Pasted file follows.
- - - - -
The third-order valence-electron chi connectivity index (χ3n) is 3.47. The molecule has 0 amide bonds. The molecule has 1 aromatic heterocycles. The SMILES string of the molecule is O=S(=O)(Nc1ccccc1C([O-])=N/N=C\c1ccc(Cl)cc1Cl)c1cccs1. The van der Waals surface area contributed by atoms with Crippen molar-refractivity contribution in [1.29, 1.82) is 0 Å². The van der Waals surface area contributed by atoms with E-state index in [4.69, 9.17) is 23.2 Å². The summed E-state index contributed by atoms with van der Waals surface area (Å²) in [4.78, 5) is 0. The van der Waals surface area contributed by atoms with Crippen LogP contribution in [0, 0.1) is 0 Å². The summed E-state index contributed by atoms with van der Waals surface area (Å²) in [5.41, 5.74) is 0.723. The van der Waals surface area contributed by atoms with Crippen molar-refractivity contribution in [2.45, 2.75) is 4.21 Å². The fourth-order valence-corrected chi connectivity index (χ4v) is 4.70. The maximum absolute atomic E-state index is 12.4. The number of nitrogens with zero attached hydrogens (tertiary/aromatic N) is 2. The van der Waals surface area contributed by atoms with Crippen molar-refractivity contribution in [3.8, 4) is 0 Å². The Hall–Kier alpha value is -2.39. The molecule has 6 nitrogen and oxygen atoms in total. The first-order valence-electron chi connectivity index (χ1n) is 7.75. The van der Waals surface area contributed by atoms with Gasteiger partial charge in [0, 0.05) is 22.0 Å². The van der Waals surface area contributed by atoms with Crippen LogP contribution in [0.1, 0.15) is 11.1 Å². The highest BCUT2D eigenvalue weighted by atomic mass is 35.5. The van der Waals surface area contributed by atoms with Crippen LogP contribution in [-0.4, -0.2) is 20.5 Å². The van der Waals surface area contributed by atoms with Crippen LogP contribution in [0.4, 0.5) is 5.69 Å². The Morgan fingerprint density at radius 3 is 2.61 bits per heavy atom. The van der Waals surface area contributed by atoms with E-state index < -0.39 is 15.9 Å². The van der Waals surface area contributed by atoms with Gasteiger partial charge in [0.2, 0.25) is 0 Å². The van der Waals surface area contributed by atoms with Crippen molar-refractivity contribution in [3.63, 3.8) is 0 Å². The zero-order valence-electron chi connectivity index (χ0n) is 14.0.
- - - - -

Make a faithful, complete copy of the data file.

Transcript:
The third-order valence-electron chi connectivity index (χ3n) is 3.47. The molecule has 0 amide bonds. The molecule has 1 aromatic heterocycles. The SMILES string of the molecule is O=S(=O)(Nc1ccccc1C([O-])=N/N=C\c1ccc(Cl)cc1Cl)c1cccs1. The van der Waals surface area contributed by atoms with Crippen molar-refractivity contribution in [1.29, 1.82) is 0 Å². The van der Waals surface area contributed by atoms with E-state index in [4.69, 9.17) is 23.2 Å². The summed E-state index contributed by atoms with van der Waals surface area (Å²) in [4.78, 5) is 0. The van der Waals surface area contributed by atoms with Crippen LogP contribution in [0, 0.1) is 0 Å². The summed E-state index contributed by atoms with van der Waals surface area (Å²) in [5.41, 5.74) is 0.723. The van der Waals surface area contributed by atoms with Crippen molar-refractivity contribution in [2.45, 2.75) is 4.21 Å². The fourth-order valence-corrected chi connectivity index (χ4v) is 4.70. The maximum absolute atomic E-state index is 12.4. The number of nitrogens with zero attached hydrogens (tertiary/aromatic N) is 2. The van der Waals surface area contributed by atoms with Crippen molar-refractivity contribution in [3.8, 4) is 0 Å². The Hall–Kier alpha value is -2.39. The molecule has 6 nitrogen and oxygen atoms in total. The first-order valence-electron chi connectivity index (χ1n) is 7.75. The van der Waals surface area contributed by atoms with Gasteiger partial charge in [0, 0.05) is 22.0 Å². The van der Waals surface area contributed by atoms with Crippen LogP contribution in [0.1, 0.15) is 11.1 Å². The highest BCUT2D eigenvalue weighted by atomic mass is 35.5. The van der Waals surface area contributed by atoms with Crippen LogP contribution in [-0.4, -0.2) is 20.5 Å². The van der Waals surface area contributed by atoms with Crippen LogP contribution in [0.4, 0.5) is 5.69 Å². The Morgan fingerprint density at radius 3 is 2.61 bits per heavy atom. The van der Waals surface area contributed by atoms with E-state index < -0.39 is 15.9 Å². The van der Waals surface area contributed by atoms with Gasteiger partial charge in [0.2, 0.25) is 0 Å². The van der Waals surface area contributed by atoms with Crippen molar-refractivity contribution in [3.63, 3.8) is 0 Å². The zero-order valence-electron chi connectivity index (χ0n) is 14.0.